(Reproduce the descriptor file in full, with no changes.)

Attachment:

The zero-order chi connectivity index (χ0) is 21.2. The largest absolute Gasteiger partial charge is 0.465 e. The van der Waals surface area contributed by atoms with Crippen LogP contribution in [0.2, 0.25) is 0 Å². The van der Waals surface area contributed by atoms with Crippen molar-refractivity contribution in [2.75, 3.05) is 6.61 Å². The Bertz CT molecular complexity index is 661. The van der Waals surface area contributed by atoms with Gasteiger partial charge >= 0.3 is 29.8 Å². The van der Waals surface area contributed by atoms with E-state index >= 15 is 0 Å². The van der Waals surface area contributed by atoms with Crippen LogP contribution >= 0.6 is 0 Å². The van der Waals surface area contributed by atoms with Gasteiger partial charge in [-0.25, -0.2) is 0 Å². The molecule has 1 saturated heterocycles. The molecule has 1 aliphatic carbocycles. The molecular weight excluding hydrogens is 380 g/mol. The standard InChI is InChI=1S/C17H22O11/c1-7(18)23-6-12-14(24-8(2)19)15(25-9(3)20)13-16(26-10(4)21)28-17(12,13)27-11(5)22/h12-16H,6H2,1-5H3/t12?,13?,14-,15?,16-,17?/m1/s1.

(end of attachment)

The zero-order chi connectivity index (χ0) is 21.2. The largest absolute Gasteiger partial charge is 0.465 e. The van der Waals surface area contributed by atoms with Crippen LogP contribution in [0.2, 0.25) is 0 Å². The van der Waals surface area contributed by atoms with Crippen molar-refractivity contribution in [2.75, 3.05) is 6.61 Å². The Bertz CT molecular complexity index is 661. The van der Waals surface area contributed by atoms with Gasteiger partial charge >= 0.3 is 29.8 Å². The van der Waals surface area contributed by atoms with E-state index >= 15 is 0 Å². The van der Waals surface area contributed by atoms with Crippen LogP contribution >= 0.6 is 0 Å². The van der Waals surface area contributed by atoms with Gasteiger partial charge in [-0.25, -0.2) is 0 Å². The molecule has 1 saturated heterocycles. The molecule has 1 aliphatic carbocycles. The molecular weight excluding hydrogens is 380 g/mol. The standard InChI is InChI=1S/C17H22O11/c1-7(18)23-6-12-14(24-8(2)19)15(25-9(3)20)13-16(26-10(4)21)28-17(12,13)27-11(5)22/h12-16H,6H2,1-5H3/t12?,13?,14-,15?,16-,17?/m1/s1.